Juncker’s health plans drive a wedge between partners

Juncker’s health plans drive a wedge between partners

Commission reorganisation announcement prompts health NGO to pull out of plans to create a health intergroup in the European Parliament


9/11/14, 5:48 PM CET

Updated 9/12/14, 9:55 AM CET

The modifications to health policy management that Jean-Claude Juncker, the president-elect of the European Commission, plans to introduce have provoked a storm of criticism from civil society groups and prominent MEPs.

The decision to shift responsibility for pharmaceutical products away from the health portfolio has been greeted as “ridiculous”, “deplorable”, and “a bad day for public health”. Today (11 September) the outrage has prompted a major European health non-governmental organisation to register its protest by pulling out of plans to create a health intergroup in the European Parliament that would have brought civil society and industry together.

The European Public Health Alliance (EPHA) said today that it is withdrawing its support for the proposed Health for Citizen’s Intergroup. “It is with great regret we feel this is no longer achievable due to the developments of the last 24 hours”, it said in a statement. It blames Juncker’s decision to move the governance of key dossiers relating to public health from the commissioner responsible for health and food safety to the Commissioner responsible for enterprise and industry. “This is not a decision that EPHA can support”, it said.

EPHA, an umbrella group bringing together more than 100 health charities and NGOs from across Europe, had been discussing support for an intergroup. This would have been – as EPHA says – “part of a coalition of non-governmental organisations and organisations representing economic operators, a new and exciting venture with the expectation of supporting the European Parliament in implementing a coherent approach to citizens’ health.”

But it says that the proposed change in the responsibilities of the new college of commissioners “is in direct contradiction to the need for a coherent and unified health policy within the European Union. This change makes our support for the proposed Intergroup untenable and in direct contradiction with our core position that health and healthcare should be led by public health interests and the public good.”

EPHA’s interim secretary-general, Emma Woodford, told European Voice today that it was not possible in these circumstances to sit down with industry.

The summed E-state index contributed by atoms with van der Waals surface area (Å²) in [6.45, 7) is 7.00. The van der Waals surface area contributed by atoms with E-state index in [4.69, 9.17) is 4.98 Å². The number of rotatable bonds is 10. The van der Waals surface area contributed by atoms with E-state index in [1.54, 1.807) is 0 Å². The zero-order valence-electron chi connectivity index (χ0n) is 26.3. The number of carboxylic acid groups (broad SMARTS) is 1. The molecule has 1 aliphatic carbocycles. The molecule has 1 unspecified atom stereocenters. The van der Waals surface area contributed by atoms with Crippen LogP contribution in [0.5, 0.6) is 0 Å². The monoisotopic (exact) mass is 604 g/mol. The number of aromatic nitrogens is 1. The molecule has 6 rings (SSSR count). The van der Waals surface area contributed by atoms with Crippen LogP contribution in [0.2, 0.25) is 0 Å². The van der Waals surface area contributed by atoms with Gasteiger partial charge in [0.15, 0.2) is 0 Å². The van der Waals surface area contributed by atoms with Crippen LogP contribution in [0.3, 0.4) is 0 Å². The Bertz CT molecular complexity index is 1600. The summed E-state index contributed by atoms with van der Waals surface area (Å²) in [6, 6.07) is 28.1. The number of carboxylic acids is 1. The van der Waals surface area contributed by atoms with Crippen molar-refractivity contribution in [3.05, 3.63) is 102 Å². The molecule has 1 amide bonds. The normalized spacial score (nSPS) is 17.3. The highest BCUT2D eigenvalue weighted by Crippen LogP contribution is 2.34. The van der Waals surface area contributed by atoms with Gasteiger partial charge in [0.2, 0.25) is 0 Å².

EPHA and the European Patients Forum – another major umbrella group – had been exploring with European pharmaceutical industry associations – the European Federation of Pharmaceutical Industries and Associations (EFPIA) and the European Generic medicines Association – the possibility of a joint intergroup.

Widespread dismay 

Initial satisfaction among health-related NGOs at the designation of former Lithuanian health minister Vytenis Andriukaitis as health commissioner rapidly gave way to dismay when details emerged of the shift in control of pharmaceutical regulation. British socialist MEP Glenis Willmott, who acquired prominence in the discussions on the EU’s new rules on clinical trials, said it was “ridiculous that medicines and medical devices moved to DG Enterprise, who resisted clinical trial transparency”.

“I find it hard to believe”, she said. “When I was negotiating the transparency laws for clinical trial results, it was DG Enterprise that wanted to water the rules down. Now they will be overseeing the European Medicines Agency as it implements the transparency regime, which is frankly concerning.” She concluded: “This was a bad decision from President Juncker, I hope he will quickly come to his senses and rectify it.”

Health Action International Europe denounced the move as “deplorable”, claiming that “commercial interests are trumping public health again”. And Jim Murray, former director of European consumers organisation BEUC, said: “This is a good day for the pharmaceutical industry, but a bad day for public health.”

By contrast, EFPIA has welcomed the proposed Commission structure, which it says will help to “bring down silos” between different departments.

“The President of the Commission has taken on our views and put together all units that are relevant for our business in Europe. They were previously spread over SANCO, MARKT and ENTR”, said EFPIA’s director general, Richard Bergström.

Peter O’Donnell